New York Natural Heritage Program
Pine Devil
Citheronia sepulcralis Grote and Robinson, 1865
Insects
Pine Devil Jim Vargo
Family: Giant Silkworm and Royal Moths (Saturniidae)

State Protection: Not Listed
The species is not listed or protected by New York State.

Federal Protection: Not Listed

State Rarity Rank: S1
A State Rarity Rank of S1 means: Typically 5 or fewer occurrences, very few remaining individuals, acres, or miles of stream, or some factor of its biology makes it especially vulnerable in New York State.

Global Rarity Rank: G4G5
A Global Rarity Rank of G4G5 means: Apparently or Demonstrably Secure globally - Uncommon to common in the world, but not rare; usually widespread, but may be rare in some parts of its range; possibly some cause for long-term concern due to declines or other factors. More information is needed to assign a single conservation status.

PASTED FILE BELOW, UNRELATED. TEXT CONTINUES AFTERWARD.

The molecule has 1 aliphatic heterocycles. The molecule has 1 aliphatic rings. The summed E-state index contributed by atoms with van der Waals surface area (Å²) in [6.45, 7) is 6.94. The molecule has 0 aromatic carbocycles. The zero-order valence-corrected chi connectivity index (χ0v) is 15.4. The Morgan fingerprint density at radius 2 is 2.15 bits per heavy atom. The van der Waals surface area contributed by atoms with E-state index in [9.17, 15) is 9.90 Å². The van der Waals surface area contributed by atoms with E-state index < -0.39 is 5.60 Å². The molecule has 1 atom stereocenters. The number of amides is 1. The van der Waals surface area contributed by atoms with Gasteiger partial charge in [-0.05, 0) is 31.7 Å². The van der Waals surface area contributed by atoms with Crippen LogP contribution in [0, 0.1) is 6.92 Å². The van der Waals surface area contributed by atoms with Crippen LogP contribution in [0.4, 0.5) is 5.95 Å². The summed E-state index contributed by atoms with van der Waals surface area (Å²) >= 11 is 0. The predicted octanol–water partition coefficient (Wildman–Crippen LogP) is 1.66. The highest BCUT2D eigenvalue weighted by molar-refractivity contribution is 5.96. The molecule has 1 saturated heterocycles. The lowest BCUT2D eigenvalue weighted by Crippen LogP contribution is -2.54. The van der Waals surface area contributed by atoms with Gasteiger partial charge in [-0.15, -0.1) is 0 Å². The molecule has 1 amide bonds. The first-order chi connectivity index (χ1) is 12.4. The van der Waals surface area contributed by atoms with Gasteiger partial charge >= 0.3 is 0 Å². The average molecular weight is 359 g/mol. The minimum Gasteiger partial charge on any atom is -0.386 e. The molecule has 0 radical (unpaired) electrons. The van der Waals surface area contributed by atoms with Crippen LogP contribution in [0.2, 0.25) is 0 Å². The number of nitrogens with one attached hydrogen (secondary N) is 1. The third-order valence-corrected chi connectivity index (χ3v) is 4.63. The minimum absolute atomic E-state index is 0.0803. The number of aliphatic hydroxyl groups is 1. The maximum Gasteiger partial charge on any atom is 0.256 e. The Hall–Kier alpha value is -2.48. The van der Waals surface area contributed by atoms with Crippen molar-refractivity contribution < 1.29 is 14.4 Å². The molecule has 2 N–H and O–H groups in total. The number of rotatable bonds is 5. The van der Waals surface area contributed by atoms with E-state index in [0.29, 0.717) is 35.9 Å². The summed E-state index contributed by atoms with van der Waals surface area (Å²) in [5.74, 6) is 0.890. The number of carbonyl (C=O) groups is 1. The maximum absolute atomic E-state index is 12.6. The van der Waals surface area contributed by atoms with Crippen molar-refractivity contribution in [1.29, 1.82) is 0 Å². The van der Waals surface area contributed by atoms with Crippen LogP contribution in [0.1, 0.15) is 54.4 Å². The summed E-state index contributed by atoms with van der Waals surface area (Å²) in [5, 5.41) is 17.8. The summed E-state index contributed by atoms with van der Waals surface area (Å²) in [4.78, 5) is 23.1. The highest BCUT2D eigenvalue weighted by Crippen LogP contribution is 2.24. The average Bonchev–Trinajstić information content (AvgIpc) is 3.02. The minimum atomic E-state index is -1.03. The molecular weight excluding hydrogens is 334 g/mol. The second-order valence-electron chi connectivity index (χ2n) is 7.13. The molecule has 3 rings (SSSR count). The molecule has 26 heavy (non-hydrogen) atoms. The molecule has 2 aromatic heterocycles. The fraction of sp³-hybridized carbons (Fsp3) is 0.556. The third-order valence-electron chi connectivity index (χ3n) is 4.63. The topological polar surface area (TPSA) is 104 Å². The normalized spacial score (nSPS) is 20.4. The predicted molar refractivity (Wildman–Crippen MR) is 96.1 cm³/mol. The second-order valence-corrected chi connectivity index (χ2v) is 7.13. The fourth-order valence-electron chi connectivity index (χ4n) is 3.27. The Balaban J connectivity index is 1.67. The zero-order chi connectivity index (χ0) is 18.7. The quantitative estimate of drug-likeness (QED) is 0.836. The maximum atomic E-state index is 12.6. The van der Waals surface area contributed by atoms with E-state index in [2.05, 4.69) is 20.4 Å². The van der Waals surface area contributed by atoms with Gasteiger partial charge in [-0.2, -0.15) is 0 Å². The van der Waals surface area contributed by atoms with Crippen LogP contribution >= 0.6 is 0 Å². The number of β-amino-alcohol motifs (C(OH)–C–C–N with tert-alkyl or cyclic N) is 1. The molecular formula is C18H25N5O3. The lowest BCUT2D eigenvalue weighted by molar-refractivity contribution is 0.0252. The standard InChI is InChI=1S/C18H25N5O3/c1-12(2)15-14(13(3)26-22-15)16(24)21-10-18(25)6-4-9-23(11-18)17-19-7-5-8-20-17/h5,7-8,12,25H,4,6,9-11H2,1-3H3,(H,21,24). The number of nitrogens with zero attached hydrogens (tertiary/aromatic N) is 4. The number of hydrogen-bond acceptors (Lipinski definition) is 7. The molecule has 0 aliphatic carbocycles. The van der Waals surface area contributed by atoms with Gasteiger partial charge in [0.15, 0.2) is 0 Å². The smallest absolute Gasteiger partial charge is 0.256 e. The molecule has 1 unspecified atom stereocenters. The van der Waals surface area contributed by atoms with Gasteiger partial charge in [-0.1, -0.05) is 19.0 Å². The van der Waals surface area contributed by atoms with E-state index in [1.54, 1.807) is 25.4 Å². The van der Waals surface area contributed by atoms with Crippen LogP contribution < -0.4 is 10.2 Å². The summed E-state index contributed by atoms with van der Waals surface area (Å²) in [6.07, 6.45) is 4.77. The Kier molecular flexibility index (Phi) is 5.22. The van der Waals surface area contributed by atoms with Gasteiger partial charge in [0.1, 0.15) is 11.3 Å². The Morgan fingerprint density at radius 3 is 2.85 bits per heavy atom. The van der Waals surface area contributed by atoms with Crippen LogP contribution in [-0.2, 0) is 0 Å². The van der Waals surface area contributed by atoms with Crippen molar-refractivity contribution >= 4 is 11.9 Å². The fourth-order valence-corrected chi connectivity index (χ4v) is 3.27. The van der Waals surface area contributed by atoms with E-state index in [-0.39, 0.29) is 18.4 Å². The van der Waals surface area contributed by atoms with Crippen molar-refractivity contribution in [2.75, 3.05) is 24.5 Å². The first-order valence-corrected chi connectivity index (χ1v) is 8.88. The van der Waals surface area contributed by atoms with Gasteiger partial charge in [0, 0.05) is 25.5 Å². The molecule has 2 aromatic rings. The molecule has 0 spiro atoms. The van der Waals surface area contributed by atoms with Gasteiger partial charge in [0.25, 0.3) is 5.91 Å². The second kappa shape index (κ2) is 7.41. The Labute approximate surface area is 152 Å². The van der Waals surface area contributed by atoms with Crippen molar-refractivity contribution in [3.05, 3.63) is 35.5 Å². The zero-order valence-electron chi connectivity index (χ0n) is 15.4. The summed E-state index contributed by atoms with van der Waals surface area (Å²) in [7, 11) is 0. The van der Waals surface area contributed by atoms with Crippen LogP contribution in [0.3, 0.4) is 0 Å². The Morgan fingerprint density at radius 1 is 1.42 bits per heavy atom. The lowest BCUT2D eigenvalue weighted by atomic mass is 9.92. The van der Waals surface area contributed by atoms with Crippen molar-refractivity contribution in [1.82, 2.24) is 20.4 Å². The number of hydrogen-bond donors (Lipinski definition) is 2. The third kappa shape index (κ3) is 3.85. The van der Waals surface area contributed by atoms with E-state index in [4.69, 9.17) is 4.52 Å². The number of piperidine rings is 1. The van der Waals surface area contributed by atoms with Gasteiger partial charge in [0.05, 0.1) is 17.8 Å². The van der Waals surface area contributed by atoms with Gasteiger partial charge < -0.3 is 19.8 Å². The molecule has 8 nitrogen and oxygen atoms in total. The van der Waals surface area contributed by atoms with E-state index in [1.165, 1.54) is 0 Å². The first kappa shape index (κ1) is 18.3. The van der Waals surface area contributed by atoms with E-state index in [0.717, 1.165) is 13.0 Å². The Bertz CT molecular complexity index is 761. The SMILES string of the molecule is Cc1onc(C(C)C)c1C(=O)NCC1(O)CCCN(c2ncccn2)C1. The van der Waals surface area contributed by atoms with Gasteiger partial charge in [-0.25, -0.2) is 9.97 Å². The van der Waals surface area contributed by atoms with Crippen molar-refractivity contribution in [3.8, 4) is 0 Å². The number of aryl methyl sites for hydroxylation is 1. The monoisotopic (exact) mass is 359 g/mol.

Did you know?
The Pine Devil derives its name from the presence of large "horns" on the caterpillar. The caterpillar feeds on pines.

State Ranking Justification [-]
The Pine Devil was last documented in New York State in 1984, as pupae collected from Montauk, Long Island. It is unknown whether it still exists in New York State. The species was eradicated from New England (approximately 5% or more of its range), likely due to the introduced parasitoid fly Compsilura concinnata. Currently, the Pine Devil is thought to be extirpated or very rare north of Pennsylvania and New Jersey (Maier et al. 2004). Additional surveys are needed to better understand its status and distribution in the state.

Short-term Trends [-]

Long-term Trends [-]